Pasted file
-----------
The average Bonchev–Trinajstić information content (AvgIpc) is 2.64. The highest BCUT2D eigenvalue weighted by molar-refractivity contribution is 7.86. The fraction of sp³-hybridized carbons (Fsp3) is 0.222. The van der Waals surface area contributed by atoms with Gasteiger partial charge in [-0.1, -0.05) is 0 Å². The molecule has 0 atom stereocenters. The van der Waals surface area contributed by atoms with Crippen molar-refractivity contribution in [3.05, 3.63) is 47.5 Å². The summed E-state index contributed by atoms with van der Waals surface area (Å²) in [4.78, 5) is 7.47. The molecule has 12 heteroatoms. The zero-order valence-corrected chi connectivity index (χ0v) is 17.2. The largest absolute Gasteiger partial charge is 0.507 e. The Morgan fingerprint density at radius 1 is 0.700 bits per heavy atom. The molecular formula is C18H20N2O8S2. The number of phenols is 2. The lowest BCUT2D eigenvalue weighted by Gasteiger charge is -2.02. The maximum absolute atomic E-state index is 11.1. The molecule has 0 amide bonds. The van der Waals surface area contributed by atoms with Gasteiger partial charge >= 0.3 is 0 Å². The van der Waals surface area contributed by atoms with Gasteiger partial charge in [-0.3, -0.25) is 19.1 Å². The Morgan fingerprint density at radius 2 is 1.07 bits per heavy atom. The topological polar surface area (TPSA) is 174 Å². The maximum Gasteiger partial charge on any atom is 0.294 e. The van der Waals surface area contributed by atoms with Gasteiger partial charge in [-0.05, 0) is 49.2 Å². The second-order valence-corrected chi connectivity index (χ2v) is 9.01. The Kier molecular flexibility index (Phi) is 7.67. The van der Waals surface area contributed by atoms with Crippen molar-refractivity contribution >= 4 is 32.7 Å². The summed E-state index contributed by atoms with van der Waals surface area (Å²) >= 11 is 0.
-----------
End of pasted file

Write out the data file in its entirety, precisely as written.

The average Bonchev–Trinajstić information content (AvgIpc) is 2.64. The highest BCUT2D eigenvalue weighted by molar-refractivity contribution is 7.86. The fraction of sp³-hybridized carbons (Fsp3) is 0.222. The van der Waals surface area contributed by atoms with Gasteiger partial charge in [-0.1, -0.05) is 0 Å². The molecule has 0 atom stereocenters. The van der Waals surface area contributed by atoms with Crippen molar-refractivity contribution in [3.05, 3.63) is 47.5 Å². The summed E-state index contributed by atoms with van der Waals surface area (Å²) in [4.78, 5) is 7.47. The molecule has 12 heteroatoms. The zero-order valence-corrected chi connectivity index (χ0v) is 17.2. The largest absolute Gasteiger partial charge is 0.507 e. The Morgan fingerprint density at radius 1 is 0.700 bits per heavy atom. The molecular formula is C18H20N2O8S2. The number of phenols is 2. The lowest BCUT2D eigenvalue weighted by Gasteiger charge is -2.02. The maximum absolute atomic E-state index is 11.1. The molecule has 0 amide bonds. The van der Waals surface area contributed by atoms with Gasteiger partial charge >= 0.3 is 0 Å². The van der Waals surface area contributed by atoms with Gasteiger partial charge in [-0.3, -0.25) is 19.1 Å². The Morgan fingerprint density at radius 2 is 1.07 bits per heavy atom. The topological polar surface area (TPSA) is 174 Å². The maximum Gasteiger partial charge on any atom is 0.294 e. The van der Waals surface area contributed by atoms with Gasteiger partial charge in [-0.05, 0) is 49.2 Å². The second-order valence-corrected chi connectivity index (χ2v) is 9.01. The Kier molecular flexibility index (Phi) is 7.67. The van der Waals surface area contributed by atoms with Crippen molar-refractivity contribution >= 4 is 32.7 Å². The summed E-state index contributed by atoms with van der Waals surface area (Å²) >= 11 is 0.